BookDragon Books for the Diverse Reader

Columbia Documentary History of the Asian American Experience by Franklin Odo + Author Interview [in AsianWeek]

Bossman2History in the Making

Franklin Odo is not one to rest on his laurels. As a man of many firsts – first from his Hawai‘i high school to get into Princeton, first Asian Pacific American to break into the most prestigious, lily-white, eating club there, co-author with Amy Tachiki and Eddie Wong of the first bona fide APA breakout text, Roots: An Asian American Reader, first director of the Smithsonian Institution’s Asian Pacific American Program, and, most recently, the first APA curator at the National Museum of American History –  he’s gotten used to being a trailblazer. So it’s no surprise that he has just published the first book that brings together a canon of the documents that are of utmost importance to APA history, the just released Columbia Documentary History of the Asian American Experience (Columbia University Press).

Together with Gary Okihiro’s Columbia Guide to Asian American History, published in December 2001, the two titles offer a comprehensive overview of the APA experience over several hundred years in the United States. Both texts bear witness to our sense of entitlement, to claiming our own important portion of American history: We’re here. We’ve been here a long time. And we will continue to be here as long as this country is here.

AsianWeek: How did the book evolve?
Dr. Franklin Odo: Altogether, the book was a six-year project. I had been teaching APA history for several decades, and I knew that we as historians often refer to a set canon of very important documents. I started with the documents that are generally considered to be most crucial, such as the 1882 Exclusion Acts, the 1898 Wong Kim Ark decision that irrefutably established that anyone born in U.S. was automatically a U.S. citizen, the 1924 and 1965 immigration acts, and several World War II Japanese American constitutional cases. These were the landmark legislation pieces that helped define what the field of APA history is all about. From there, I sought out letters, political cartoons, lyrics, editorials, and speeches that illustrated important trends or events that might be interesting for researchers or students to explore. Some of the choices were just intuitive. Others were chosen to reflect the changes in APA history, to give a sense of what was important that was taking place in American history. For example, while pre-1965 documents are heavily Chinese American, Japanese American, Korean American, and Filipino American – although primarily Chinese American and Japanese American due to early immigration patterns – post-1965 is replete with huge numbers of different kinds of documents to reflect the influx of significant numbers of other APA immigrants. The last section has far more pieces that reflect South and Southeast Asian Americans and gay/lesbian APAs. I did make particular effort to look at what people might consider popular culture – I didn’t want to be too much of an old fogey – including Hawai‘i’s pidgin writers and troubadours of the APA movement like Nobuko Miyamoto. … [click here for more]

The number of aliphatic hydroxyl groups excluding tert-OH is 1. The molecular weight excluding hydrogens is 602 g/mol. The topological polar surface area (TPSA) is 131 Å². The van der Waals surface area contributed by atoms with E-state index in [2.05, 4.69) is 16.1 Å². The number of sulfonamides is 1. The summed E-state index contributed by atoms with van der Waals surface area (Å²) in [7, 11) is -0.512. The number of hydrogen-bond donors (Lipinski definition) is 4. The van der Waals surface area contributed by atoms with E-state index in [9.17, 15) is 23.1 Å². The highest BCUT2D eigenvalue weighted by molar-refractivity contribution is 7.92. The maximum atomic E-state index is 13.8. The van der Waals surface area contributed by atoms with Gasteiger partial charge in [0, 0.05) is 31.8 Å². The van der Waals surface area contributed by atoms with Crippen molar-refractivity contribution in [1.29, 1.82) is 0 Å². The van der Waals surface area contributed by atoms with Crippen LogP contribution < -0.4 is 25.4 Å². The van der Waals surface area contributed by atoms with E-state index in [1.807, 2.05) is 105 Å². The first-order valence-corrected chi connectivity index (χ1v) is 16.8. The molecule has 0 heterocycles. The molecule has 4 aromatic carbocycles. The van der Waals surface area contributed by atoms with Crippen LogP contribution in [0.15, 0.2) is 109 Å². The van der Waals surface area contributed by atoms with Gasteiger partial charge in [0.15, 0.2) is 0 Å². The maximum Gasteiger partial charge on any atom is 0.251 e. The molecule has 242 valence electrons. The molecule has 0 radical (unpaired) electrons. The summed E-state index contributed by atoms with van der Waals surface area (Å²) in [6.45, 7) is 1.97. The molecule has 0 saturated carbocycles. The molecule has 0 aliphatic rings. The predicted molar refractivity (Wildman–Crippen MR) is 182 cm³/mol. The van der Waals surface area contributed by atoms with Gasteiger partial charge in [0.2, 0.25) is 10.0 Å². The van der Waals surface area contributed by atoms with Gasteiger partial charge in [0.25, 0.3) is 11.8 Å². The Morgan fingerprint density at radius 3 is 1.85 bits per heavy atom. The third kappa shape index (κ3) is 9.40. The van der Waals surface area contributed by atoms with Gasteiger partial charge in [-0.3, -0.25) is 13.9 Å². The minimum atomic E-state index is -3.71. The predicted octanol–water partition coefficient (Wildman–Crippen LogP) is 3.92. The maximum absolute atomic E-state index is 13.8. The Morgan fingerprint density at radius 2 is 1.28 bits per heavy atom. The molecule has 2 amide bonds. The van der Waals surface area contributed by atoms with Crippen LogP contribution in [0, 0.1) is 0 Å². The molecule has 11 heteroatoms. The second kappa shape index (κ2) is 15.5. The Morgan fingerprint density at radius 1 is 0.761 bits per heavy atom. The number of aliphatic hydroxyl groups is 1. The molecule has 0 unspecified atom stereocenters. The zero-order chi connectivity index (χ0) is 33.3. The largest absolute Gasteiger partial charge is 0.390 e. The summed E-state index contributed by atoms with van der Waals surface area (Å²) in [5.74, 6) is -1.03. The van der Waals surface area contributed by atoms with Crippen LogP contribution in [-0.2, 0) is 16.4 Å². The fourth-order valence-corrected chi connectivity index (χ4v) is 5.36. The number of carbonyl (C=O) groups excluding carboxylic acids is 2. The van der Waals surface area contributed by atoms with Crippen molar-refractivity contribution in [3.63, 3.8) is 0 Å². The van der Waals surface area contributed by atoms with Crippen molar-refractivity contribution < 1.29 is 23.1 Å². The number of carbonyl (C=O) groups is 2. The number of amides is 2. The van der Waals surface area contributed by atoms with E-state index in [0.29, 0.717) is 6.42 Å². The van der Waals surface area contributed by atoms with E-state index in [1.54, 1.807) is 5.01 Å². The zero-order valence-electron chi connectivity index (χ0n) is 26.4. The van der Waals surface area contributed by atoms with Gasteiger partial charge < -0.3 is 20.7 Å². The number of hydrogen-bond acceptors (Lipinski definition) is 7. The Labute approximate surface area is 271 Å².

Author interview: “History in the Making: Dr. Franklin Odo’s Columbia Asian American History Reader,” AsianWeek, January 17, 2003

Readers: Young Adult, Adult

Published: 2003


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